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Crude plan for oil delivery

The National Energy Board reported in June that crude oil-by-rail exports from Canada set a new record of 204,558 barrels a day. 

Industry analysts predict that by the end of this year, oil exports could increase to 300,000 barrels. 

The International Energy Agency has predicted that by the end of 2019, Canadian oil by rail exports could hit 390,000 barrels a day with the potential to possibly hit peak levels of as much as 590,000 barrels. 

For some added context, in 2012, the shipment of oil by rail was roughly 30,000 barrels of oil a day. 

I mention these things because the efforts to block the Trans Mountain pipeline have been successful to date and have only served to increased shipment by rail, a less environmentally efficient option.

At the same time the production of oil in Alberta continues to increase.

Oil production is on pace to hit 5.6 million barrels a day by 2035, an increase of over 30 per cent compared to current production levels. In the absence of increased pipeline capacity, it is clear why oil by rail exports will only continue to increase.

Aside from the logistical challenges, there is also the current inability to access new markets that are willing to pay more for Canadian oil then is currently the case with exporting to the United States. 

Industry experts predict that roughly $1 billion a month is being lost in potential increased revenue from accessing new markets.

As many will know, the Federal Liberal government has paid $4.5 billion to purchase the existing Trans Mountain pipeline and has repeatedly stated it will spend an additional $7-9 billion to build the expanded project.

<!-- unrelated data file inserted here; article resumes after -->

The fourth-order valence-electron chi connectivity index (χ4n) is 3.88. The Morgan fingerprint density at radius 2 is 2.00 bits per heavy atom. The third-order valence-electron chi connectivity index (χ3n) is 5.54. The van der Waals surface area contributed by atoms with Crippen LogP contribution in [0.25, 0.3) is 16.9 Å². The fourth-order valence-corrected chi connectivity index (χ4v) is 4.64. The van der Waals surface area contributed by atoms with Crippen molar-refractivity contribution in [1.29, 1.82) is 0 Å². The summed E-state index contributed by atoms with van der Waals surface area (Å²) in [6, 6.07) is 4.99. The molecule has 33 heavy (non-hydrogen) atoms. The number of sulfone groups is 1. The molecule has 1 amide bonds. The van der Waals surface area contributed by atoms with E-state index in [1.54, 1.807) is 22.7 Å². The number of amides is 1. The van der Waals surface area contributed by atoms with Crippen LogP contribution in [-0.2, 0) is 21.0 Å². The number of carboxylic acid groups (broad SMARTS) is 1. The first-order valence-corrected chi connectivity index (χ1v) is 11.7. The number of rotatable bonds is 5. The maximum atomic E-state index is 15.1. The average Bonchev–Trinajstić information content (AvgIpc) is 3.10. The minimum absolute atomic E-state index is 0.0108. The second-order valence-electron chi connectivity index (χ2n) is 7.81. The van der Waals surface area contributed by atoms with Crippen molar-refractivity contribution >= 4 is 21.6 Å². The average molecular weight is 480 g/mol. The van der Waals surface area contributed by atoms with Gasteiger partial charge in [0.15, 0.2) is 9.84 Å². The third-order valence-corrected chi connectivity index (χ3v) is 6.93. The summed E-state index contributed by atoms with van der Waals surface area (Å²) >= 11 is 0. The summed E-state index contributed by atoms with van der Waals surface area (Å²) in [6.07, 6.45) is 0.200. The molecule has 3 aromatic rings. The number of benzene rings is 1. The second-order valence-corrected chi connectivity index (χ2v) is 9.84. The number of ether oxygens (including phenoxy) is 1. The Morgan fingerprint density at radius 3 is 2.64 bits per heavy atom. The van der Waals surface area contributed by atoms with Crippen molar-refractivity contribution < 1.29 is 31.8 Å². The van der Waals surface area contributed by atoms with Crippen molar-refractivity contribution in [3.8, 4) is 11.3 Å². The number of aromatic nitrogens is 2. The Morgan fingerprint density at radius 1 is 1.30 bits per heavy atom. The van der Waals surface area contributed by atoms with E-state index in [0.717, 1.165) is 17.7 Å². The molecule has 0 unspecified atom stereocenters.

Currently, the project remains at an impasse with no clear deadline being set by the Government for completion let alone construction.

What if there was another way? 

Independent Senator Doug Black has tabled a private member's bill in the Senate — Bill S-245, An Act to declare the Trans Mountain Pipeline Project and related works to be for the general advantage of Canada. 

As many know, the B.C. NDP government has been making efforts to block the Trans-Mountain pipeline. 

Bill S-245 proposes that the authority of class 29 of section 91 and paragraph (c) of class 10 of section 92 of the Constitution Act, 1867 to be used to declare this project necessary for the general advantage of Canada.

This bill passed in the Senate and is before the House of Commons this week. 

Given that the Prime Minister has repeatedly stated that the Trans-Mountain project is in Canada’s national interests, it will be interesting to see if the Liberals support this Senate bill.

My question this week:.

  • Do you support Senate Bill S-245 and the intent to declare this project necessary for the general advantage of Canada? 

I can be reached at [email protected] or call toll free 1-800-665-8711.



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About the Author

Dan Albas, Conservative member of Parliament for the riding of Central Okanagan-Similkameen-Nicola, is the shadow minister of innovation, science, economic development and internal trade, and sits on the standing committee on finance.

Before entering public life, Dan was the owner of Kick City Martial Arts, responsible for training hundreds of men, women and youth to bring out their best.

In British Columbia, Dan has been consistently one of the lowest spending MPs on office and administration related costs despite operating two offices to better serve local constituents.

Dan is consistently recognized as one of Canada’s top 10 most active members of Parliament on Twitter (@danalbas) and continues to write a weekly column published in many local newspapers and on this website.

He can be reached at [email protected] or call toll free at 1-800-665-8711.



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The views expressed are strictly those of the author and not necessarily those of Castanet. Castanet does not warrant the contents.